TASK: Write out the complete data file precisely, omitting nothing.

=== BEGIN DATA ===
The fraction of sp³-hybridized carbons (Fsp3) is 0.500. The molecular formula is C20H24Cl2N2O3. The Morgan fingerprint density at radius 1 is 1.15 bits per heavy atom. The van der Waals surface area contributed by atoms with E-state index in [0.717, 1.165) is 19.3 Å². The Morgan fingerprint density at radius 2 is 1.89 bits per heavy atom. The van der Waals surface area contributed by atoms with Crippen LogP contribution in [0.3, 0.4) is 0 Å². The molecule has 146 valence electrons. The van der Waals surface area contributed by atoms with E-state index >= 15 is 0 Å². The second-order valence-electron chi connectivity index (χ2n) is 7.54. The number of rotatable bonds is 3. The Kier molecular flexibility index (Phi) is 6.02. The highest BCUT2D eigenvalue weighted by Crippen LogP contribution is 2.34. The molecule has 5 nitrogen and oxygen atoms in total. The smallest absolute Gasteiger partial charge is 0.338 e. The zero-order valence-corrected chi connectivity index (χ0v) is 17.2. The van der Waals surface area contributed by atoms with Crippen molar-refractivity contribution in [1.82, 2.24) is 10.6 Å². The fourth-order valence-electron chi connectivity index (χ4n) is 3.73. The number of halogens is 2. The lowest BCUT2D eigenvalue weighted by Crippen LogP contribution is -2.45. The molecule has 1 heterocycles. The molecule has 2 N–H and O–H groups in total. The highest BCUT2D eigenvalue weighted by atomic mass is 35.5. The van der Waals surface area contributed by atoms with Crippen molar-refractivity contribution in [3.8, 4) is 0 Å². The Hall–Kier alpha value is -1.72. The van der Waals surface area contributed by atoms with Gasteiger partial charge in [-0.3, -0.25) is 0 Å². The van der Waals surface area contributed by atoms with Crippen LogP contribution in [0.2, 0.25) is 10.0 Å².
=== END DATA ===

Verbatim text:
The fraction of sp³-hybridized carbons (Fsp3) is 0.500. The molecular formula is C20H24Cl2N2O3. The Morgan fingerprint density at radius 1 is 1.15 bits per heavy atom. The van der Waals surface area contributed by atoms with E-state index in [0.717, 1.165) is 19.3 Å². The Morgan fingerprint density at radius 2 is 1.89 bits per heavy atom. The van der Waals surface area contributed by atoms with Crippen LogP contribution in [0.3, 0.4) is 0 Å². The molecule has 146 valence electrons. The van der Waals surface area contributed by atoms with E-state index >= 15 is 0 Å². The second-order valence-electron chi connectivity index (χ2n) is 7.54. The number of rotatable bonds is 3. The Kier molecular flexibility index (Phi) is 6.02. The highest BCUT2D eigenvalue weighted by Crippen LogP contribution is 2.34. The molecule has 5 nitrogen and oxygen atoms in total. The smallest absolute Gasteiger partial charge is 0.338 e. The zero-order valence-corrected chi connectivity index (χ0v) is 17.2. The van der Waals surface area contributed by atoms with Crippen molar-refractivity contribution in [1.82, 2.24) is 10.6 Å². The fourth-order valence-electron chi connectivity index (χ4n) is 3.73. The number of halogens is 2. The lowest BCUT2D eigenvalue weighted by Crippen LogP contribution is -2.45. The molecule has 1 heterocycles. The molecule has 2 N–H and O–H groups in total. The highest BCUT2D eigenvalue weighted by atomic mass is 35.5. The van der Waals surface area contributed by atoms with Crippen molar-refractivity contribution in [3.8, 4) is 0 Å². The Hall–Kier alpha value is -1.72. The van der Waals surface area contributed by atoms with Gasteiger partial charge in [-0.3, -0.25) is 0 Å². The van der Waals surface area contributed by atoms with Crippen LogP contribution in [0.2, 0.25) is 10.0 Å².